Friday, 28 October 2011

Weather Data

While I'm not at the Parsonage the console in the Museum continues to collect the data transmitted from the weather station outside and i then download it all onto my netbook when i visit.
I was nervous the first time - wondering if the datalogger was actually collecting and storing the data or whether I'd got it wrong and nothing was being stored and all information was lost.

But, to my relief it all worked like a dream. And i now have the first two weeks of weather data to look through.

Wednesday, 26 October 2011

Bronte Parsonage Museum Library

I met with Ann Dinsdale (Collections Manager at the Bronte Parsonage Museum) this week. We met in the library in the museum - a wonderful room with cases full of books and documents - and we chatted about the Brontes and where I might start to investigate their writings on the weather. 

She mentioned that letters from Charlotte Bronte to Ellen Nussey would probably reveal many references to the weather - so I've come away with a copy of Selected Letters by Charlotte Bronte - edited by Margaret Smith and published by Oxford University Press - as a starting point.* I can then see if the Museum holds the original letters and arrange to view them. 

*There were many letters written by Charlotte Bronte: Margaret Smith has edited a massive three volume The Letters of Charlotte Bronte - which the museum has copies of, but as they are so big and I'm not allowed to take them off site, I'm happy to start with the Selected Letters.

Monday, 24 October 2011

Weather Collectors

I was at the Parsonage Museum last week to meet the local weather collectors who have kindly volunteered to gather weather data every day for the next year.

We had tea and cake in the chapel opposite the Parsonage and I gave out 8 weather kits (not everyone could make it to the meeting so i have another 4 kits to give out over the next few days). Each kit has a digital thermometer and record cards - please see blog entries below too.

We then visited my weather station at the back of the museum. Between us we will gather a range of data - from technical readings to personal observations for each day.

It was a lovely day and it was good to meet everyone involved in the project.

(the image above shows me explaining the technicalities of the weather station through the medium of mime)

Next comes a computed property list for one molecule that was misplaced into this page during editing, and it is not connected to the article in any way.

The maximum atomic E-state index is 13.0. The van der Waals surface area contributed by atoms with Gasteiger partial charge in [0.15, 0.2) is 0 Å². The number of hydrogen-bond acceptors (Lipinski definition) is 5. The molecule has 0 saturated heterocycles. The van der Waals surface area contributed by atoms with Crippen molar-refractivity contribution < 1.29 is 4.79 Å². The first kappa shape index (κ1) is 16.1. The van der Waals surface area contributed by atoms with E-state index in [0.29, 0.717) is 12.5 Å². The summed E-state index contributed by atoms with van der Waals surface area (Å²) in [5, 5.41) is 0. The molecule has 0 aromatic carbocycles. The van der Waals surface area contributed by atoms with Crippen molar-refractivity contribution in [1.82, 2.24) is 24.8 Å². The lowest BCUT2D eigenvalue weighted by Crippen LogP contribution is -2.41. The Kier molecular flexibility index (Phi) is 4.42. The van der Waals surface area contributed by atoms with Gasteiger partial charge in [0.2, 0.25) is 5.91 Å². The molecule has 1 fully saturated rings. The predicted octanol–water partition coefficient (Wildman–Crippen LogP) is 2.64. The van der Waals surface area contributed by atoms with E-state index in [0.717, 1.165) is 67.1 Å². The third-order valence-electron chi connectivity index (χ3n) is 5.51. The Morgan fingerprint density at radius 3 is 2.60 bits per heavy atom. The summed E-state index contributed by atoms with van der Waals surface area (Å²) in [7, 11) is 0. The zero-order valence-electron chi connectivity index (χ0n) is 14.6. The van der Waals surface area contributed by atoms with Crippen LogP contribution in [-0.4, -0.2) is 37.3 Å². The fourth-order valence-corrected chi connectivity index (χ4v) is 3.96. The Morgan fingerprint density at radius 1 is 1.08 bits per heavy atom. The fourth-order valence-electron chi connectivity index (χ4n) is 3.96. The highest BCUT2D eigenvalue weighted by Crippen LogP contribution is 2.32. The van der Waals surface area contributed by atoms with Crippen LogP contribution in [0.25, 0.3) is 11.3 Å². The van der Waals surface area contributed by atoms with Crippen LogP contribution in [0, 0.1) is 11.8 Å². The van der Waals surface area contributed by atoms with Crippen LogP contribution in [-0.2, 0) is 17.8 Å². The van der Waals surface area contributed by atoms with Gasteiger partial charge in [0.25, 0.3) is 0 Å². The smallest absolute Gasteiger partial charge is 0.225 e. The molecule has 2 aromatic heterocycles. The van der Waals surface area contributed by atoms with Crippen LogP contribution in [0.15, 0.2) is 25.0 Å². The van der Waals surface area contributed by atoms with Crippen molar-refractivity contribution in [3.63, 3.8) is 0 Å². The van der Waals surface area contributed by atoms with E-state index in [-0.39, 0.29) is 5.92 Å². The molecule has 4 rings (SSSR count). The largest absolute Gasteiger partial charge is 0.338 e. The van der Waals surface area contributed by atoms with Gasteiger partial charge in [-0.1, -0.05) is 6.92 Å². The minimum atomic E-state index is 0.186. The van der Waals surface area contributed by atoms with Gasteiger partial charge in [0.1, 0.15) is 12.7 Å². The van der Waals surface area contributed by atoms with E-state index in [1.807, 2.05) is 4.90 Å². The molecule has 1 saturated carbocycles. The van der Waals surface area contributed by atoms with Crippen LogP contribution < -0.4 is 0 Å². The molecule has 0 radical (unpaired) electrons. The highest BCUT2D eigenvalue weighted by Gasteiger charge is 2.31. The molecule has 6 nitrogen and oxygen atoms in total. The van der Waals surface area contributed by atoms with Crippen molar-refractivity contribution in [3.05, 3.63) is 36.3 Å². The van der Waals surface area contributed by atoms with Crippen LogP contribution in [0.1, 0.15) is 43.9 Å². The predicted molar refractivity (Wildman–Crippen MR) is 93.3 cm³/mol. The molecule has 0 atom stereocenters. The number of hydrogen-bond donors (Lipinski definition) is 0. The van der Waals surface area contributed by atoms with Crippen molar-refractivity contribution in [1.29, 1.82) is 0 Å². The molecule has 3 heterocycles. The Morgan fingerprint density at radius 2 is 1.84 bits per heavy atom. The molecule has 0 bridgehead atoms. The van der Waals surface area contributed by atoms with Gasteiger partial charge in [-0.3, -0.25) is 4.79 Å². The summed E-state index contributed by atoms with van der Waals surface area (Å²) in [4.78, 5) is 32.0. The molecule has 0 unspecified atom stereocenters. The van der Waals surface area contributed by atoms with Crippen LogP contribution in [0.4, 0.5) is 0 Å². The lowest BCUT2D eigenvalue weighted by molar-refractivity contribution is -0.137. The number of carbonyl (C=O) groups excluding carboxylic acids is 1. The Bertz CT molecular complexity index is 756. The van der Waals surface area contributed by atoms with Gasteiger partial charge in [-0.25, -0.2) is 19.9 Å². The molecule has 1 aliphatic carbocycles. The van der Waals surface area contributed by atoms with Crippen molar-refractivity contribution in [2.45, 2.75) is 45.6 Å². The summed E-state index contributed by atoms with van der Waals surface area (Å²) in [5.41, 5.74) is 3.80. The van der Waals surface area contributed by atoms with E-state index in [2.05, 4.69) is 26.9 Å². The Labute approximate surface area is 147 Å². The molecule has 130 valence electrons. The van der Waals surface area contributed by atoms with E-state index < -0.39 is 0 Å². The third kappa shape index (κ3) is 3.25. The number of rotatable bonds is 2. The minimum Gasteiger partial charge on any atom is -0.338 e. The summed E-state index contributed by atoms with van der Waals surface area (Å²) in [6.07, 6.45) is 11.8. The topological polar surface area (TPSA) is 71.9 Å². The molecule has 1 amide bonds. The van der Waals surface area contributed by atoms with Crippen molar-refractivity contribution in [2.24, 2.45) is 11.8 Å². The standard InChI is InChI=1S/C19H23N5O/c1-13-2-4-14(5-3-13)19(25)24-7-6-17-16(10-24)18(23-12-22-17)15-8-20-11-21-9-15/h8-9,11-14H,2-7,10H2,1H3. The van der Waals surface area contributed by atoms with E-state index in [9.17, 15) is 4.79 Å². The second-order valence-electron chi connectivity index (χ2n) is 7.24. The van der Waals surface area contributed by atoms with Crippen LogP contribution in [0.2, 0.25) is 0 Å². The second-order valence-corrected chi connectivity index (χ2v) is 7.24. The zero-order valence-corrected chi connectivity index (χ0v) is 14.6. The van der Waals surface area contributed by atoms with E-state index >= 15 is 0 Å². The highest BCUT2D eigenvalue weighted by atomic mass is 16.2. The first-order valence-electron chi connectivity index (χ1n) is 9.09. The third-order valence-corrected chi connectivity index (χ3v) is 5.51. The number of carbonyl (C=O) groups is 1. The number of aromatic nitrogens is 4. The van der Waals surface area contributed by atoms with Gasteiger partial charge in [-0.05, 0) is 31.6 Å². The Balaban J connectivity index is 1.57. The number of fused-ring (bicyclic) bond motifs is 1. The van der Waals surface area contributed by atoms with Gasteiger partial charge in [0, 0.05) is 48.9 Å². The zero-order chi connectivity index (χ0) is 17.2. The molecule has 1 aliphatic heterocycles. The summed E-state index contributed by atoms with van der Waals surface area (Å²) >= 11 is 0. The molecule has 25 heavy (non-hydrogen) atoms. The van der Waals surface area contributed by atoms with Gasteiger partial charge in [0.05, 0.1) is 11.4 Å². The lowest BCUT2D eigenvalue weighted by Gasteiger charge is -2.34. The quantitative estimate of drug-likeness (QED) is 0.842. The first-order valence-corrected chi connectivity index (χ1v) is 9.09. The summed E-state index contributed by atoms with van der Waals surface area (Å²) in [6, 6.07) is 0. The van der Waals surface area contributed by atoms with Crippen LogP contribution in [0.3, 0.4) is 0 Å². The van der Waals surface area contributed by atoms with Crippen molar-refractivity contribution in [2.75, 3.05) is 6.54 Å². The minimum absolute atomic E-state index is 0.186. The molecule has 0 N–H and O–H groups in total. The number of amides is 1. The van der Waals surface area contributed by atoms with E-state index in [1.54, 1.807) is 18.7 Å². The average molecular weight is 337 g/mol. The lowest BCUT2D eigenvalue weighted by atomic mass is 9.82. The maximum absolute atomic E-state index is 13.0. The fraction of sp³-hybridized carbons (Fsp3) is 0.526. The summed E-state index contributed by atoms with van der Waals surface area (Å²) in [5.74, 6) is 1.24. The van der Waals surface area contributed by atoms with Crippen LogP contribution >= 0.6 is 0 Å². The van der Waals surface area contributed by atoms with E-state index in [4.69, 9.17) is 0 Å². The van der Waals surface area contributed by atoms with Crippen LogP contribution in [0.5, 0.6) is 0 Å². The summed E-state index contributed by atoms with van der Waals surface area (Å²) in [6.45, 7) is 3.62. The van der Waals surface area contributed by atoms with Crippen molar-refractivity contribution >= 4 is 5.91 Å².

Wednesday, 12 October 2011

Weather Station Installed

We put the weather station up yesterday and it works!

My day started at 5.45 getting up to arrive at the Parsonage Museum before 9am and although the instructions for putting the weather station together mentioned 10 minutes to install it I took until about 10am to figure it out how to get it out of the box and assemble the bits - and it took until after 2pm to get it up and running properly (although that did include a quick trip to the local hardware shop for bits and bobs). It's a beautiful thing with spinning cups to measure the wind speed and an arrow shaped direction indicator, positioned on a galvanised pole and tripod. It is solar powered and transmits the data to a console in the Museum.

In the instruction booklet it said it shouldn't be placed near sources of heat such as chimneys, heaters, air conditioners and exhaust vents and should be at least 30m away from asphalt or concrete roadways. We should avoid putting it near fences or sides of buildings. It should be ideally 1.5m and 2.1m above the ground which should be well drained. It should be away from sprinkler systems and not near bodies of water such as swimming pools or ponds. It shouldn't be under a tree canopy. It can't be anywhere near power cables or you could be in danger of death. It has to be level, plus the console that receives the data has to be within 300m of the weather station...

With all this in mind we've sited it at the back of the Museum and you can see it from one of the windows.

Thanks to Rob for helping install it.

Tuesday, 4 October 2011

Wuthering Heights

"Wuthering Heights is the name of Mr Heathcliff's dwelling. 'Wuthering' being a significant provincial adjective, descriptive of the atmospheric tumult to which its station is exposed in stormy weather. Pure, bracing ventilation they must have up there at all times, indeed: one may guess the power of the north wind, blowing over the edge, by the excessive slant of a few stunted firs at the end of the house; and by the range of gaunt thorns all stretching their limbs one way, as if craving alms of the sun."
Emily Bronte 

I have finished reading Wuthering Heights written by Emily Bronte in 1845 / 46 and published at the end of 1847. I loved the book all over again: i read it in 2008 to inspire me to think of ideas for this residency, but hadn't thought of looking at weather on the first read - so i had to go through it again looking for references to weather.

At the very beginning of the novel it's the weather that forces Mr Lockwood to have to stay at Wuthering Heights kick starting his whole enquiry in to the story surrounding his landlord Heathcliff:
"The business of eating being concluded, and no one uttering a word of sociable conversation, I approached the window to examine the weather.
A sorrowful sight i saw; dark night coming down prematurely, and sky and hills mingled in one bitter whirl of wind and suffocating snow."

There's plenty more references (as you can see from the image of my copy) and i'm going to spend time writing them out and re-reading them.